By Steven J. Grisafi, PhD.
The demonstration of a differential gauge presented in the research article Conic Yields: Empirical Yield Transmission is not limited to either conic section curve-fittings nor use only of the diffusivity ratio, Ξ/Γ. One may also use the money potential itself, Ψ, either in conjunction with the gradient’s ratio or the diffusivity ratio. Preferably, we seek linear curve-fits to empirical data whenever possible. But the most important attribute of any curve-fitting is the stability of its well defined structure through the passage of time. An example of the use of the money potential itself, used in a differential gauge with its gradient’s ratio, can to be found in the USA Federal Reserve Bank money supply analysis.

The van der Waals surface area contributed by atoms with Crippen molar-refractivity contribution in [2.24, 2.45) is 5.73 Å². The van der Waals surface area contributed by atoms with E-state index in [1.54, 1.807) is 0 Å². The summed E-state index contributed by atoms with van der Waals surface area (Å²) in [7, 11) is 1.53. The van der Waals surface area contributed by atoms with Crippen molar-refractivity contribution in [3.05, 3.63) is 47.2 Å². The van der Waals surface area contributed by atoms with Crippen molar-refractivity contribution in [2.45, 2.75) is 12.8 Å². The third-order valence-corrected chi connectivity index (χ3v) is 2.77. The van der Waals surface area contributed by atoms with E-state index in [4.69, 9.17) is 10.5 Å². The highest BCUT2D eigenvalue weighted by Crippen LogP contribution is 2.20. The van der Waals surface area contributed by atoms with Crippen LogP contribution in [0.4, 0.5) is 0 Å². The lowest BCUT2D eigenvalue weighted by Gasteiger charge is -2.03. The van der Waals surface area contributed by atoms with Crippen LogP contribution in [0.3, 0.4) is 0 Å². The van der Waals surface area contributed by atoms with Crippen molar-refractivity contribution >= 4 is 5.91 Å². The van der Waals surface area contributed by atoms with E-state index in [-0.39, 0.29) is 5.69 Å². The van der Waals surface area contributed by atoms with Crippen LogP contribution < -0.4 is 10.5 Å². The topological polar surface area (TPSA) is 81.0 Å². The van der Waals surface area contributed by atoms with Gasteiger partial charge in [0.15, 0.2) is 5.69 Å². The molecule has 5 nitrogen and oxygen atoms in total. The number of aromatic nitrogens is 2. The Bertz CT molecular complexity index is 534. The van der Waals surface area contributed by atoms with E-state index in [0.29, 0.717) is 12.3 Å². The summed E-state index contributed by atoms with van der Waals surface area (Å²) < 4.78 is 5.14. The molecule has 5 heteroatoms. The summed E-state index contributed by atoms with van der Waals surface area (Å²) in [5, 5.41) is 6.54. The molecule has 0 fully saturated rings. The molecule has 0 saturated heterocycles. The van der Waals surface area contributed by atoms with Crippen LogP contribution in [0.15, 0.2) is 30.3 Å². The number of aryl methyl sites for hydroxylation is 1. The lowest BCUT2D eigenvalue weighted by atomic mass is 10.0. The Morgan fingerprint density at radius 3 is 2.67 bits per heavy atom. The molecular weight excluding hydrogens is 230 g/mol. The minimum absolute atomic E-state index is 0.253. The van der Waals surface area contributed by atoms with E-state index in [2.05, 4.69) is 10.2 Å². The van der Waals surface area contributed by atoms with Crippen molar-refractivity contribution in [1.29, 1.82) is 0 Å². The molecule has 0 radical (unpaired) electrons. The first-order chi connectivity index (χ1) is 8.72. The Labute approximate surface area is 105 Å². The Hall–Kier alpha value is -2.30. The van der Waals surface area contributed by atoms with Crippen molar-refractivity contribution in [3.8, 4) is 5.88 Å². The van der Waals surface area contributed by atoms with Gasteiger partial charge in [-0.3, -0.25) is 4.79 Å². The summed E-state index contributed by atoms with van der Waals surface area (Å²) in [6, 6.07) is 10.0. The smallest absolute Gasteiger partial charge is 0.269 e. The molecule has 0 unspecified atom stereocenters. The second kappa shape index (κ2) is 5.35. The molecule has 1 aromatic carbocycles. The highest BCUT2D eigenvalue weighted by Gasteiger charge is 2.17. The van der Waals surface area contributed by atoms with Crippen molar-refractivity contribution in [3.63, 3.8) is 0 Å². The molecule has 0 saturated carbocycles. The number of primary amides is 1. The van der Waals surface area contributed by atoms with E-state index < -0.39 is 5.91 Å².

The figure presented below has been added to the Federal Reserve Bank money supply analysis. The graph in the figure displays reasonable linearity worthy of a curve-fit. A linear least squares regression applied to the data points within the figure yields the numerical values for the slope, m, and the intercept, b, shown in the table below.
The proportional constant, K, appears as before in the conic sections analysis. Using μ and η to designate the first and second coordinates of a right-hand rectangular coordinate system, respectively, the differential gauge relationship is:
dμ = K dη
However, now in the linear case, while using the money potential instead of the diffusivity ratio, it is defined as:
K = (Ψ – b)/m